I know you know who she is but...
Here is some information on Rosie the Riveter on the National Park Service Website (Click on that and it will give you the full information)...
"Before the United States entered World War II, several companies already had contracts with the government to produce war equipment for the Allies. Almost overnight the United States entered the war and war production had to increase dramatically in a short amount of time. Auto factories were converted to build airplanes, shipyards were expanded, and new factories were built, and all these facilities needed workers. At first companies did not think that there would be a labor shortage so they did not take the idea of hiring women seriously. Eventually, women were needed because companies were signing large, lucrative contracts with the government just as all the men were leaving for the service.
Working was not new to women. Women have always worked, especially minority and lower-class women. However, the cultural division of labor by sex ideally placed white middle-class women in the home and men in the workforce. Also, because of high unemployment during the Depression, most people were against women working because they saw it as women taking jobs from unemployed men.
The start of World War II tested these ideas. Everyone agreed that workers were greatly needed. They also agreed that having women work in the war industries would only be temporary.
The United States government had to overcome these challenges in order to recruit women to the workforce. Early in the war, the government was not satisfied with women’s response to the call to work (Rupp 98).
The government decided to launch a propaganda campaign to sell the importance of the war effort and to lure women into working.
They promoted the fictional character of “Rosie the Riveter” as the ideal woman worker: loyal, efficient, patriotic, and pretty (Yellin 43). A song, “Rosie the Riveter”, became very popular in 1942. Norman Rockwell’s image on the cover of the Saturday Evening Post on May 29, 1943 was the first widely publicized pictorial representation of the new “Rosie the Riveter”.A few months after Rockwell’s image, the most famous image of Rosie appeared in the government-commissioned poster “We Can Do It” (Yellin 44).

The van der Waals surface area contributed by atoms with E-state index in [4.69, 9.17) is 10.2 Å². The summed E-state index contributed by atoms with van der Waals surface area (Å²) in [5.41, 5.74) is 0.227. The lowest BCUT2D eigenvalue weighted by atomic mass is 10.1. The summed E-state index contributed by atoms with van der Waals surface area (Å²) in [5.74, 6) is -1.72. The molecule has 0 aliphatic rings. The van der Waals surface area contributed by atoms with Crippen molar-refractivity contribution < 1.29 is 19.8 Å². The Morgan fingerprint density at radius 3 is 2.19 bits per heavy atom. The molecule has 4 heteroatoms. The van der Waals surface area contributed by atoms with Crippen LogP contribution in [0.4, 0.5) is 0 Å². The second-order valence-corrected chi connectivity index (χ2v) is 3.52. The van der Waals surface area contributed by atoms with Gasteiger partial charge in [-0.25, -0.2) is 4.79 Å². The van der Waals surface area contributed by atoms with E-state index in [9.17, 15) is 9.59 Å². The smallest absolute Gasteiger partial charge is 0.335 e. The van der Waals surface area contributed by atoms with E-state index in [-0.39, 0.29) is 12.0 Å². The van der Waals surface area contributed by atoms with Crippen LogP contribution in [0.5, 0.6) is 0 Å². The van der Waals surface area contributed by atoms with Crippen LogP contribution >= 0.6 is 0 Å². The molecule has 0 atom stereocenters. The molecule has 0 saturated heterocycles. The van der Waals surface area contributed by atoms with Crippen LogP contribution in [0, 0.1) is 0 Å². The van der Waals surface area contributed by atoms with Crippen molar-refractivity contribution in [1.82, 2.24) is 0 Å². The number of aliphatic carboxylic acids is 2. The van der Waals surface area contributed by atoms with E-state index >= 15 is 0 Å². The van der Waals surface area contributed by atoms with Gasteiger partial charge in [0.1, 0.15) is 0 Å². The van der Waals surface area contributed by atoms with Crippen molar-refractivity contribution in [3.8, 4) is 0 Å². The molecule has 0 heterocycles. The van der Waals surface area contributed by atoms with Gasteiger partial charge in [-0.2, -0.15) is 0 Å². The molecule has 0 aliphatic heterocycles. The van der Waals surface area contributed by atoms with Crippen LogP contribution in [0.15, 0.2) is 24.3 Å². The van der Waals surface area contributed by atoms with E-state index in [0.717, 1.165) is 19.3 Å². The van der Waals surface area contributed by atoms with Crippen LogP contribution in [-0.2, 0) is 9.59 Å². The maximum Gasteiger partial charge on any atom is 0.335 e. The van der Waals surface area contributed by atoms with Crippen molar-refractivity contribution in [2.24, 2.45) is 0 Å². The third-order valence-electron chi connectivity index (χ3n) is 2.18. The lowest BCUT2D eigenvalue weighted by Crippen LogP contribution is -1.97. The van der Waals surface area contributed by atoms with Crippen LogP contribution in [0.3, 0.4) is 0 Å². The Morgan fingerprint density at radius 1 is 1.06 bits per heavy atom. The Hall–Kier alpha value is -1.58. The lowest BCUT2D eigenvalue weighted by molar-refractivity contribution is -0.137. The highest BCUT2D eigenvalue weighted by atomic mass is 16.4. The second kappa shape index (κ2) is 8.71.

Here are some of the words to the song about Rosie the Riveter:All the day long,
Whether rain or shine
She’s part of the assembly line.
She’s making history,
Working for victory
Rosie the Riveter
So, why have I chosen Rosie the Riveter as my symbol for weight loss today you may ask? Well, the words, "We Can Do It" have been echoing in my mind today.
I went to WW to weigh in yesterday and am down another 1.6 pounds for a total of 3.8 in two weeks. It is difficult for me not to be discouraged even though I am losing. I keep asking myself why I'm discouraged when the plan is obviously working for me. Maybe I'm conditioned to seeing larger losses because of idiot shows like The Biggest Loser where people are losing 10 pounds in a week.
Weight loss of about 2 pounds per week is preferable and studies show that if you lose weight faster than that it's bound to come right back when you go off the diet.
I haven't felt deprived at all in my efforts to lose weight. I've enjoyed pizza, steak, ice cream and other snacks the last 2 weeks. I've eaten my points and my weekly points as well which have contributed to me feeling like I can still enjoy eating and lose weight.
I thought of Rosie when I got in the car and said out loud, "I can do it." I just need to stay committed and on the path I'm on.
Writing things down is key. Even the 1/3 cup of cashews I throw into my mouth has to be tracked. If I don't it's too easy to lose track of what I'm putting in my mouth and sooner than later the pounds will start coming back.
So....I've chosen Norman Rockwell's original image of Rosie the Riveter...namely because she was the first and secondly because she has a sandwich in one hand!
I can do it, I can do it, I can do it. Hopefully I can make history, working for victory.